Saturday, July 3, 2010

The Religious Man

Society is not changed by example. Society may reform itself, it may bring about certain changes through political or economic revolution, but only the religious man can create a fundamental transformation in society; and the religious man is not he who practices starvation as an example to impress society. The religious man is not concerned with society at all, because society is based on acquisitiveness, envy, greed, ambition, fear. That is, mere reformation of the pattern of society only alters the surface, it brings about a more respectable form of ambition. Whereas, the truly religious man is totally outside of society, because he is not ambitious, he has no envy, he is not following any ritual, dogma or belief; and it is only such a man who can fundamentally transform society, not the reformer. The man who sets out to be an example merely breeds conflict, strengthens fear, and brings about various forms of tyranny. It is very strange how we worship examples, idols. We don't want that which is pure, true in itself; we want interpreters, examples, masters, gurus, as a medium through which to attain something - which is all sheer nonsense, and is used to exploit people. If each one of us could think clearly from the very beginning, or re-educate ourselves to think clearly, then all these examples, masters, gurus, systems, would be absolutely unnecessary, which they are anyhow. - Madras 2nd Public Talk 15th January 1956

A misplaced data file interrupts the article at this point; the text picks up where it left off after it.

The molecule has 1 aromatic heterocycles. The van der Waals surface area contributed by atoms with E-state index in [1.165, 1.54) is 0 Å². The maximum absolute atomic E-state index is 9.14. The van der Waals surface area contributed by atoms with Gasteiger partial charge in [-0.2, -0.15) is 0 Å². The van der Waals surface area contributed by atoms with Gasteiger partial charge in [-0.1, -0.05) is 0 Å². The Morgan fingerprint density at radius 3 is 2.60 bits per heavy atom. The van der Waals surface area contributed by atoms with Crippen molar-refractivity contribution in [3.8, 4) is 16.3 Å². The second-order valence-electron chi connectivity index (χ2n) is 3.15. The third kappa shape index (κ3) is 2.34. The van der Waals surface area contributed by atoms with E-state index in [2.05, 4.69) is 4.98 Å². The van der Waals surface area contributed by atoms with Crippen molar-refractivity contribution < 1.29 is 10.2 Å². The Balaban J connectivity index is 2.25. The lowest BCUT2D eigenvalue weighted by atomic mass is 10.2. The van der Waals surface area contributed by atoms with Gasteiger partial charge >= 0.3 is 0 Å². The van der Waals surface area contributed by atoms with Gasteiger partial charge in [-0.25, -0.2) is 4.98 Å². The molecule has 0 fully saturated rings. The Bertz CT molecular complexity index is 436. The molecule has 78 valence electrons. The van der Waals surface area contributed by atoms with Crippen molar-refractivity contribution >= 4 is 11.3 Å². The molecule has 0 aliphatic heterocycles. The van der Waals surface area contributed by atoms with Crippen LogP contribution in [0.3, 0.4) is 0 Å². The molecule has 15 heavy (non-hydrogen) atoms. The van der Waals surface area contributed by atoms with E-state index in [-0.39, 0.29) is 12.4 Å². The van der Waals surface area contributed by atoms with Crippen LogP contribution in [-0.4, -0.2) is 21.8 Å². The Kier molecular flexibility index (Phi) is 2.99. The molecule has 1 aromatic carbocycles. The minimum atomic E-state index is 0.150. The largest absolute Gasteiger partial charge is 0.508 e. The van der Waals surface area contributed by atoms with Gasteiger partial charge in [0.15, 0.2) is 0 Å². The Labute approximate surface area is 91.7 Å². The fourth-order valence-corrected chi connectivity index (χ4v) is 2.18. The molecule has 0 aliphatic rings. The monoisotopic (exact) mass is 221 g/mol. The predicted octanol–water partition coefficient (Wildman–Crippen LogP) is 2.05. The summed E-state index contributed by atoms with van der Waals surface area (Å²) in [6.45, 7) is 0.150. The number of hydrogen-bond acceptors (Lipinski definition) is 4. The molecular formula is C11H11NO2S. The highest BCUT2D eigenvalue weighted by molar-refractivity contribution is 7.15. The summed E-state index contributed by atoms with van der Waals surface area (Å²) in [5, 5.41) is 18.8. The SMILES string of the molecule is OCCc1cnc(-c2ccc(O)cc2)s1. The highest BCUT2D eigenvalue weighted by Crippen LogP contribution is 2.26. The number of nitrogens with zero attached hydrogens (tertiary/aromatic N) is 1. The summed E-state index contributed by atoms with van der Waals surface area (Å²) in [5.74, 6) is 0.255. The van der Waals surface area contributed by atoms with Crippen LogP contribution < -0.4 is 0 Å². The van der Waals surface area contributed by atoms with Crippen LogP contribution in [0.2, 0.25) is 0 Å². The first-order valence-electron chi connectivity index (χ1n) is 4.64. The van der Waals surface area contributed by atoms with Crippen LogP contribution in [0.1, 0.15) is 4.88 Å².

... psychologically, inwardly, are we aware of our responses? Are we aware when we are not telling the truth, when we are indulging in double talk, when we are saying one thing and doing something else, when we are quoting others? You follow, this whole phenomenon of being secondhand, which is to be traditional, which is to conform - conform to an example. That gentleman yesterday said, "There is a perfect example". And why do we need an example? Is that not conformity, in that is there not imitation, fear, and authority and following? All that is traditional. We have had thousands of examples - right? And we want to be that. And in that there is the acceptance, non-verbally, essentially, of authority. Tradition implies authority, conformity, imitation, following. - Saanen 4th Public Dialogue 3rd August 1974

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